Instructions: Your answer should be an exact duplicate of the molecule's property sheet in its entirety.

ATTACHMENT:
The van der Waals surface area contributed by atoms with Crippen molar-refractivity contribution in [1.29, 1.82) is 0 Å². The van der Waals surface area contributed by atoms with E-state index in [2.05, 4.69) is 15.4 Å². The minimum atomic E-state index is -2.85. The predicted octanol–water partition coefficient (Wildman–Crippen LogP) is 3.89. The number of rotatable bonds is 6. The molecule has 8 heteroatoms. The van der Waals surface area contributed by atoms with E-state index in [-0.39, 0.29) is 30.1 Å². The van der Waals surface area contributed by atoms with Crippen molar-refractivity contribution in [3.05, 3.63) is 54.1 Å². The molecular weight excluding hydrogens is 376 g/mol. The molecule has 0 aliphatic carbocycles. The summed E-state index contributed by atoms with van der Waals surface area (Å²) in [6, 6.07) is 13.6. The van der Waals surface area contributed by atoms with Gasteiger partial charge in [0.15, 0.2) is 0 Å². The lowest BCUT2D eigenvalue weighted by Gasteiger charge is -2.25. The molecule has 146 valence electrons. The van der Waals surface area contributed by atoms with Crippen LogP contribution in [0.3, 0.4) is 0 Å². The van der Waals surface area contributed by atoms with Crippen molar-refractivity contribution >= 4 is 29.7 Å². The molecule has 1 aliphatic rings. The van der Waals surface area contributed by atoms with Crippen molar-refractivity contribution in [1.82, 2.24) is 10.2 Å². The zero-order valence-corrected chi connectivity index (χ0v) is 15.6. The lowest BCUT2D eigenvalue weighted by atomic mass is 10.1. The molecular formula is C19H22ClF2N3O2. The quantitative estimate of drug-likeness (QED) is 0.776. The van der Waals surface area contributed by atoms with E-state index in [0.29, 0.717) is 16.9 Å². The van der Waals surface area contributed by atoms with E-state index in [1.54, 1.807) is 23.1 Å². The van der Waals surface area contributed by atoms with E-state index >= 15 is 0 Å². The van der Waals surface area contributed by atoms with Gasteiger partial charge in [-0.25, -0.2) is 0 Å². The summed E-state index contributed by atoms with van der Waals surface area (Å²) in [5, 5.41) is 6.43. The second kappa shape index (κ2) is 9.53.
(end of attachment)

The van der Waals surface area contributed by atoms with Crippen molar-refractivity contribution in [1.29, 1.82) is 0 Å². The van der Waals surface area contributed by atoms with E-state index in [2.05, 4.69) is 15.4 Å². The minimum atomic E-state index is -2.85. The predicted octanol–water partition coefficient (Wildman–Crippen LogP) is 3.89. The number of rotatable bonds is 6. The molecule has 8 heteroatoms. The van der Waals surface area contributed by atoms with E-state index in [-0.39, 0.29) is 30.1 Å². The van der Waals surface area contributed by atoms with Crippen molar-refractivity contribution in [3.05, 3.63) is 54.1 Å². The molecular weight excluding hydrogens is 376 g/mol. The molecule has 0 aliphatic carbocycles. The summed E-state index contributed by atoms with van der Waals surface area (Å²) in [6, 6.07) is 13.6. The van der Waals surface area contributed by atoms with Gasteiger partial charge in [0.15, 0.2) is 0 Å². The lowest BCUT2D eigenvalue weighted by Gasteiger charge is -2.25. The molecule has 146 valence electrons. The van der Waals surface area contributed by atoms with Crippen LogP contribution in [0.3, 0.4) is 0 Å². The van der Waals surface area contributed by atoms with Crippen molar-refractivity contribution >= 4 is 29.7 Å². The molecule has 1 aliphatic rings. The van der Waals surface area contributed by atoms with Crippen molar-refractivity contribution in [1.82, 2.24) is 10.2 Å². The zero-order valence-corrected chi connectivity index (χ0v) is 15.6. The lowest BCUT2D eigenvalue weighted by atomic mass is 10.1. The molecular formula is C19H22ClF2N3O2. The quantitative estimate of drug-likeness (QED) is 0.776. The van der Waals surface area contributed by atoms with E-state index in [0.29, 0.717) is 16.9 Å². The van der Waals surface area contributed by atoms with E-state index in [1.54, 1.807) is 23.1 Å². The van der Waals surface area contributed by atoms with E-state index >= 15 is 0 Å². The van der Waals surface area contributed by atoms with Gasteiger partial charge in [-0.25, -0.2) is 0 Å². The summed E-state index contributed by atoms with van der Waals surface area (Å²) in [5, 5.41) is 6.43. The second kappa shape index (κ2) is 9.53.